Logical arrow of time, 9.4

The second law of thermodynamics’ derivation (Ludwig Boltzmann’s H-theorem) is with respect to an observer.

How does an observer keep losing microscopic information about a system?

— Me@2017-02-12 07:37:54 PM

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This drew the objection from Loschmidt that it should not be possible to deduce an irreversible process from time-symmetric dynamics and a time-symmetric formalism: something must be wrong (Loschmidt’s paradox).

The resolution (1895) of this paradox is that the velocities of two particles after a collision are no longer truly uncorrelated. By asserting that it was acceptable to ignore these correlations in the population at times after the initial time, Boltzmann had introduced an element of time asymmetry through the formalism of his calculation.

— Wikipedia on Molecular chaos

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Physical entropy’s value is with respect to an observer.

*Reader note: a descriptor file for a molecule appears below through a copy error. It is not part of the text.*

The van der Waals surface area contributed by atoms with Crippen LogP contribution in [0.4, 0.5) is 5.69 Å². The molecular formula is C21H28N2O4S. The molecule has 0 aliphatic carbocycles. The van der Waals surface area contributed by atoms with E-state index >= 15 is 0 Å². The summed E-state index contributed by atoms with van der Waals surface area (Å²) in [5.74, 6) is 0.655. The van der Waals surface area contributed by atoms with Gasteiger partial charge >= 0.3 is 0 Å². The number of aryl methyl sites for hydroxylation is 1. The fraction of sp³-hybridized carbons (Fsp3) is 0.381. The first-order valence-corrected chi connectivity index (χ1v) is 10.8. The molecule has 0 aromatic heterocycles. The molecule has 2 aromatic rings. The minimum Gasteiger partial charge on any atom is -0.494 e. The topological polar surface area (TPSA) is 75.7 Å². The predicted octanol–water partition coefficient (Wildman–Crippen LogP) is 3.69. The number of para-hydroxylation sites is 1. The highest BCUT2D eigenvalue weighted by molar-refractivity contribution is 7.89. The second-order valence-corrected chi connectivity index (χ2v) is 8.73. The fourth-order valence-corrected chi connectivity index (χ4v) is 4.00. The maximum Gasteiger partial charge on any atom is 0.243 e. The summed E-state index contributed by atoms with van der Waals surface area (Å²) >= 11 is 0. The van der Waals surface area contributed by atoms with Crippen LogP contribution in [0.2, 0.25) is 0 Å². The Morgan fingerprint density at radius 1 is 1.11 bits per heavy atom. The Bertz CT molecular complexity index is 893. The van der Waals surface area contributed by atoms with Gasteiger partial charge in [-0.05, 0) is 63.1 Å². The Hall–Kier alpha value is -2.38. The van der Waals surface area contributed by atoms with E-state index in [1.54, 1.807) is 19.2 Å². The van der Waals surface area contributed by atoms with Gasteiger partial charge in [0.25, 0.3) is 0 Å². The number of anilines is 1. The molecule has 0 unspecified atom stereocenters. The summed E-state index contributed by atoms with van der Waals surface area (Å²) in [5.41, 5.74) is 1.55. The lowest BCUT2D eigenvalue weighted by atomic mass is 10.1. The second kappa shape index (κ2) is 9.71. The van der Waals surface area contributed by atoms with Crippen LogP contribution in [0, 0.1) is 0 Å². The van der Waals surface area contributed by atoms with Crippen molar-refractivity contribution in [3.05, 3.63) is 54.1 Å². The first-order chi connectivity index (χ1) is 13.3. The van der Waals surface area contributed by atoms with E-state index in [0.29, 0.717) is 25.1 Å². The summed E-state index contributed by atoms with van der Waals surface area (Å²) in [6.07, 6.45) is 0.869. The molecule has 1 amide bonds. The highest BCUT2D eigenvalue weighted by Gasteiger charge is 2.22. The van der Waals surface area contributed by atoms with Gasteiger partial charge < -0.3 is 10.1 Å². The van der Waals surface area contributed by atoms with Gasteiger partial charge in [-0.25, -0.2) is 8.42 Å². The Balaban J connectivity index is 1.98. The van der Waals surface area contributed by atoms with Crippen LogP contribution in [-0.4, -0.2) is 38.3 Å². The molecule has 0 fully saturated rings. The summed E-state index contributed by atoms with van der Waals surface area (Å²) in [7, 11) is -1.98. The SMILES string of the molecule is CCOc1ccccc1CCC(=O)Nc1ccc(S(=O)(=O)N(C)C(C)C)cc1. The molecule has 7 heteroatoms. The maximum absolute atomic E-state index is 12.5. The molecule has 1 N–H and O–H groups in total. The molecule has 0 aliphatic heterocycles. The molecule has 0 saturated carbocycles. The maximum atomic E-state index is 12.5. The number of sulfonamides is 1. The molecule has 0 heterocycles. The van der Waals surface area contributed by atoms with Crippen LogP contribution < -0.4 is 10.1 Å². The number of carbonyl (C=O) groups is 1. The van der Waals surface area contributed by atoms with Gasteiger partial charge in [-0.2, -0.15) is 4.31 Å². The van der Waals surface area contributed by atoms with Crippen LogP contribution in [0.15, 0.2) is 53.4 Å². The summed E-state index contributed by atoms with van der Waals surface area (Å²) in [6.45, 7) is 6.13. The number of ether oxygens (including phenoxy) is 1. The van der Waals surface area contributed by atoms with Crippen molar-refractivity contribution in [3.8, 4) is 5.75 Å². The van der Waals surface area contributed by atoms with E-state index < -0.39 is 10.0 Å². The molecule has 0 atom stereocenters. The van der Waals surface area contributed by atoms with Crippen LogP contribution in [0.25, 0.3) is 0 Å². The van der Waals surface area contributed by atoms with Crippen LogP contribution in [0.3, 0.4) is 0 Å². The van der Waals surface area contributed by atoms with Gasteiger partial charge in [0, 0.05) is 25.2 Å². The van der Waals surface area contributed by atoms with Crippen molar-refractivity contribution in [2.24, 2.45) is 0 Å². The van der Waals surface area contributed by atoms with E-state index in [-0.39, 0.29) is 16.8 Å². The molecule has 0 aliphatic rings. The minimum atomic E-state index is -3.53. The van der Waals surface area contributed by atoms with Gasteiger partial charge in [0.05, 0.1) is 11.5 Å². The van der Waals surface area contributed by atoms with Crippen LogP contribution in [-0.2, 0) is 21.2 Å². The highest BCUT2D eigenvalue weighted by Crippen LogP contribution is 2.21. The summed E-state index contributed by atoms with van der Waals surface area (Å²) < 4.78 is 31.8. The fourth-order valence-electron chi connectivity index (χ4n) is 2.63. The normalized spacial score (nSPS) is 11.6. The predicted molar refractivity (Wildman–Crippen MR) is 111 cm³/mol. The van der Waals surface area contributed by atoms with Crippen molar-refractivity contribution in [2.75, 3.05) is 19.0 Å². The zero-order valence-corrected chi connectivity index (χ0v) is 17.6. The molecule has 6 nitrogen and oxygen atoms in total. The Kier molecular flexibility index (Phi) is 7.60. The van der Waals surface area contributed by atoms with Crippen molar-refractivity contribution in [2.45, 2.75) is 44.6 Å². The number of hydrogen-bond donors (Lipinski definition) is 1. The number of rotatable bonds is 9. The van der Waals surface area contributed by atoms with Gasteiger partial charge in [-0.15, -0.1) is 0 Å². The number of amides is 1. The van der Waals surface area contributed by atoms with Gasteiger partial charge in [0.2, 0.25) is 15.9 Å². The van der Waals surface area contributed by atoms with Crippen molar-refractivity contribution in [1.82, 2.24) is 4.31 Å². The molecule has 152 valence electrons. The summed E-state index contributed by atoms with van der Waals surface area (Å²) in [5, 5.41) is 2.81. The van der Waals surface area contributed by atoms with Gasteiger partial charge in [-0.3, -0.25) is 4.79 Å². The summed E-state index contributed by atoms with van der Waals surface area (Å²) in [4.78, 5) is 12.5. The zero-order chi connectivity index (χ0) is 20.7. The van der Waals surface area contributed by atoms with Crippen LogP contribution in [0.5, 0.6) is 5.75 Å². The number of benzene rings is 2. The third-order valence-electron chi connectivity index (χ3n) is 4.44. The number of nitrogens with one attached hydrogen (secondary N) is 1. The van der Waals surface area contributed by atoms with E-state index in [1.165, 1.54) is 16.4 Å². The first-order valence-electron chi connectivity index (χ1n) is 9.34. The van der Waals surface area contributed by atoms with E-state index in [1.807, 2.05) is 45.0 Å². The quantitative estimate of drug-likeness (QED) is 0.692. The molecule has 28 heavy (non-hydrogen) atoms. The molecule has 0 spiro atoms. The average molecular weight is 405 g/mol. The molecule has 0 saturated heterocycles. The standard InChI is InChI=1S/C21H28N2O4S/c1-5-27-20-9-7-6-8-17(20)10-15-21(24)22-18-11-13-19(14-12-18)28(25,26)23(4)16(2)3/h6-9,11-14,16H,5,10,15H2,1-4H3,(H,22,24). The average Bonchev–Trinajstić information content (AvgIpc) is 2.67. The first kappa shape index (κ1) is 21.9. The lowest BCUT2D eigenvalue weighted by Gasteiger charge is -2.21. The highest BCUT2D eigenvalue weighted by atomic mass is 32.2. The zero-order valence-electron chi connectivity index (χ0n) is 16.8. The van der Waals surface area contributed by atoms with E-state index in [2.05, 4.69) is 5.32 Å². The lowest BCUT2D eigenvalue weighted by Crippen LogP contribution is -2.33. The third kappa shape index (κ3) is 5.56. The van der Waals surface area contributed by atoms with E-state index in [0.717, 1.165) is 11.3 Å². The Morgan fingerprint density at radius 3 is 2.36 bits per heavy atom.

— Me@2017-02-12 07:37:54 PM

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This “paradox” can be explained by carefully considering the definition of entropy. In particular, as concisely explained by Edwin Thompson Jaynes, definitions of entropy are arbitrary.

As a central example in Jaynes’ paper points out, one can develop a theory that treats two gases as similar even if those gases may in reality be distinguished through sufficiently detailed measurement. As long as we do not perform these detailed measurements, the theory will have no internal inconsistencies. (In other words, it does not matter that we call gases A and B by the same name if we have not yet discovered that they are distinct.) If our theory calls gases A and B the same, then entropy does not change when we mix them. If our theory calls gases A and B different, then entropy does increase when they are mixed. This insight suggests that the ideas of “thermodynamic state” and of “entropy” are somewhat subjective.

— Wikipedia on The mixing paradox

— Wikipedia on Gibbs paradox

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